What’s on Google’s 2023 Holiday 100 gift guide for plant lovers? Seed starter kits and no-watering-required LEGO bonsai trees made the list of trending searches, right up there with human dog beds and eye massagers.
“Searches for seed starter kits have sprouted every spring for the last ten years,” notes Google. “‘Plant mom’ is the new ‘dog mom.’”
In 2023, stories on plants in popular culture often reflected ways in which people project their human-ness on plants. Here are a few of our favorites:
You can buy seeds and mini bonsai kits in the Garden Shop at the Chicago Botanic Garden.
Do plants chat you up? Not quite. But according to a recent study by Tel Aviv University researchers, plants do make clicking sounds, imperceptible to humans.
In the scientific journal Cell, the researchers noted that plants typically emit sounds when under stress from lack of water or other conditions. The researchers also concluded that the ultrasonic sounds can probably be heard by some animals, such as bats, mice, and insects.
Online media touting the research had a field day: “Tel Aviv University Researchers Claim Plants Do Talk and Their ‘Language’ Can Be Recorded”; “New Discovery: Plants Talk, Especially When Stressed.”
Listen to sounds made by a tomato plant. Researchers compressed the sounds and converted them to a range audible to humans.
Courtesy Tel Aviv University via Cell Press
Tallapalooza is not on the list, but tall plants are rock stars in our book.
With plant parenting in vogue, Good Housekeeping updated its list of suggested names for houseplants. “Button,” of course, for a tiny succulent. You get the picture.
Which name is not on the magazine’s list?
We jumped on the trend of using fungi in fashion with our own design.
Vin + Omi, the eco-minded British fashion designers, collected butterbur from one of King Charles III’s estates. They wove fibers from the plant to make a new textile, the world’s first using butterbur. The new textile is part of a trend toward using unexpected materials from the natural world in fashion design.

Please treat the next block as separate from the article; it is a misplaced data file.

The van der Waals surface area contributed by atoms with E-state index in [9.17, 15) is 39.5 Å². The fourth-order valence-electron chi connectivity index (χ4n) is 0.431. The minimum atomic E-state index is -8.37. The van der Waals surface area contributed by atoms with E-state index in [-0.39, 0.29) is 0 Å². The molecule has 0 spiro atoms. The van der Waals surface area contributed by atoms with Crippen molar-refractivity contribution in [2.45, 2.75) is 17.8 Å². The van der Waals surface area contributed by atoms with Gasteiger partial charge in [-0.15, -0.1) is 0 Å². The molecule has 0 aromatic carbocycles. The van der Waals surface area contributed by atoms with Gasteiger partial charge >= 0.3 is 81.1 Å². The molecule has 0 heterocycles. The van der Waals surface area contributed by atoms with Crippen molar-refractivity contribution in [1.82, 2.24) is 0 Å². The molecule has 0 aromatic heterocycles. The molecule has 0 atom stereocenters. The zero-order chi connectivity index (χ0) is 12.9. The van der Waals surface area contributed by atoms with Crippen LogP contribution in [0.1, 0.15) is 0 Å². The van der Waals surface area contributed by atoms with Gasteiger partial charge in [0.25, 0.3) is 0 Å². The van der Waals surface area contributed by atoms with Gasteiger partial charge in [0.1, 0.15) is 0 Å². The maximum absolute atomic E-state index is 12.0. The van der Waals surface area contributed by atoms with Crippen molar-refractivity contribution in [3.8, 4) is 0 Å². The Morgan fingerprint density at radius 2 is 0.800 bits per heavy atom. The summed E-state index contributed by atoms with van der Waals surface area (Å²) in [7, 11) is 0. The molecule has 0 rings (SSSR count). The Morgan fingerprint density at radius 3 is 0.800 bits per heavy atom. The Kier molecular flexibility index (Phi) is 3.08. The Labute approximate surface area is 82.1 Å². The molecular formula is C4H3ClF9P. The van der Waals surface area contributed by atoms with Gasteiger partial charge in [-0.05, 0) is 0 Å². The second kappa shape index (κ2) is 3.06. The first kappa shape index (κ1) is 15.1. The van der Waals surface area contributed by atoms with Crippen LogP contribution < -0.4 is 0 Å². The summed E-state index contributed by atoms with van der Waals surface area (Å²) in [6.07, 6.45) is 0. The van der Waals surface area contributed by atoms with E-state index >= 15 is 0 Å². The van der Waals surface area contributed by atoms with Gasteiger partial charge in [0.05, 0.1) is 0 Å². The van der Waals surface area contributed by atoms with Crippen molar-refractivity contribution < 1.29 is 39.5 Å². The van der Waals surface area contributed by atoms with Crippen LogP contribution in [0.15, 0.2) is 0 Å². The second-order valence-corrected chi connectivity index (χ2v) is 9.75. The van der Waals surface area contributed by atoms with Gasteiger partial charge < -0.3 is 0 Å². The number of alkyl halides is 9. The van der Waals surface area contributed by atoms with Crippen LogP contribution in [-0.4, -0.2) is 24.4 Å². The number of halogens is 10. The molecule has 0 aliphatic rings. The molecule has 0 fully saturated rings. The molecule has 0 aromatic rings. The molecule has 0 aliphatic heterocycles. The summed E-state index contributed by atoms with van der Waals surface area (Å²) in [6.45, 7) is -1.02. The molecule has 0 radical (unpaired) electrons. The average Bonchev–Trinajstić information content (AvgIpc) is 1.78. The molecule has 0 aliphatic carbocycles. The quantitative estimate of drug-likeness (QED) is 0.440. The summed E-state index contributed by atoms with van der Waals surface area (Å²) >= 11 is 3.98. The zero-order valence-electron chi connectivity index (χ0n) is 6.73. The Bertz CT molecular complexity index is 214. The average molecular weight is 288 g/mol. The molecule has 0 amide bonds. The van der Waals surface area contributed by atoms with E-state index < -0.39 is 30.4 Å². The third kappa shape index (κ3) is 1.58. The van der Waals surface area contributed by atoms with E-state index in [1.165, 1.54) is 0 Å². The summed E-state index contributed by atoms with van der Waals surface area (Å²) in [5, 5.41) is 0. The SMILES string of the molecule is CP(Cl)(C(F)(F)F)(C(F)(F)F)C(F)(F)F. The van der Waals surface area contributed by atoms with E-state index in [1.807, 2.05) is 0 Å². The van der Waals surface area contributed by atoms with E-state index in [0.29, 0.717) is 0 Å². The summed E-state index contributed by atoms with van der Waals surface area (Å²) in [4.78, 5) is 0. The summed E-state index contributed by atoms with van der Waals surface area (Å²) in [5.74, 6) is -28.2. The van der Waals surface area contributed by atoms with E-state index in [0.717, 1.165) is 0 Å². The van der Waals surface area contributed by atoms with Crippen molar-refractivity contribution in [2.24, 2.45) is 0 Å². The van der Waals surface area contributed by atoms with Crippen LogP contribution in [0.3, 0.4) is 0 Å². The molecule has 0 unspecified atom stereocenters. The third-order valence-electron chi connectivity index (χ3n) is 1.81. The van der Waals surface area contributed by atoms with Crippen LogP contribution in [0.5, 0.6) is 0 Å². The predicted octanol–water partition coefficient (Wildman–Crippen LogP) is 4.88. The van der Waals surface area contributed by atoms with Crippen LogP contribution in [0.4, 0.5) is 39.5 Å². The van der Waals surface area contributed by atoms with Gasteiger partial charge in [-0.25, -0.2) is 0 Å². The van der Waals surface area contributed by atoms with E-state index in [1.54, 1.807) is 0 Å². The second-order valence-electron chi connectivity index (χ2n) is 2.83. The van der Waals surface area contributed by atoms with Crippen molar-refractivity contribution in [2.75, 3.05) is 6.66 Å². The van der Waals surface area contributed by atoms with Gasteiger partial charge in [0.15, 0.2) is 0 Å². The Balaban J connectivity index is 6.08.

We’re still waiting for our own swingy take on fungi fashion to take off.
Twenty-eight percent of Americans have hugged their plants, according to a Trees.com survey—but if the plants don’t respond to touch, does it still count?
As it turns out, some plants can sense when a touch starts and stops, a Washington State University-led study found.
When touched, individual plant cells respond by sending waves of calcium, or signals, to other plant cells, researchers concluded in a 2023 study published in the journal Nature Plants. They send more rapid waves when the touch is released.
The study shows how sensitive plant cells are, but some media had a different take. “WSU study shows that plants have feelings,” reported KIRO 7 News in Seattle.
Check out the microscopic view of what happens when a single cell of a thale cress plant is touched by a fine glass rod.
When the touch is first applied (01:33) the cell sends a slow calcium signal wave to other cells. When the touch is released, a faster wave is created (06:45).
Courtesy of Washington State University, ©Nature Plants
Watch the robot gardener prune ↑
Can a robot gardener grow kale?
With the help of artificial intelligence, robot gardeners can grow plants as well as humans—and use water more efficiently, according to a study by University of California, Berkeley’s AUTOLab. In the study, humans and machines tended side-by-side plots with the same mix of seeds. Both showed similar results in plant diversity and coverage, but the automated robot gardener used 44 percent less water than humans in raising crops including arugula, kale, and cilantro.
The researchers’ paper on the test garden was a best paper finalist at this year’s prestigious International Conference on Robotics and Automation in London.
Media stories cited the potential for further study on how to use less water, especially if such automation can be applied to big farming operations. The technology is still in its early stages, but, as with all things plants, we can’t wait to see what happens next.
Quick quiz: In the photo showing the two gardens growing, was the plot on the left raised by humans or by the robot gardener? The answer is in the caption.
This shows the two gardens after 60 days of cultivation. The garden on the left was watered and pruned by professional horticulturists, while the garden on the right was tended by the AlphaGarden robot system.
Videos courtesy of The AUTOLab, University of California, Berkeley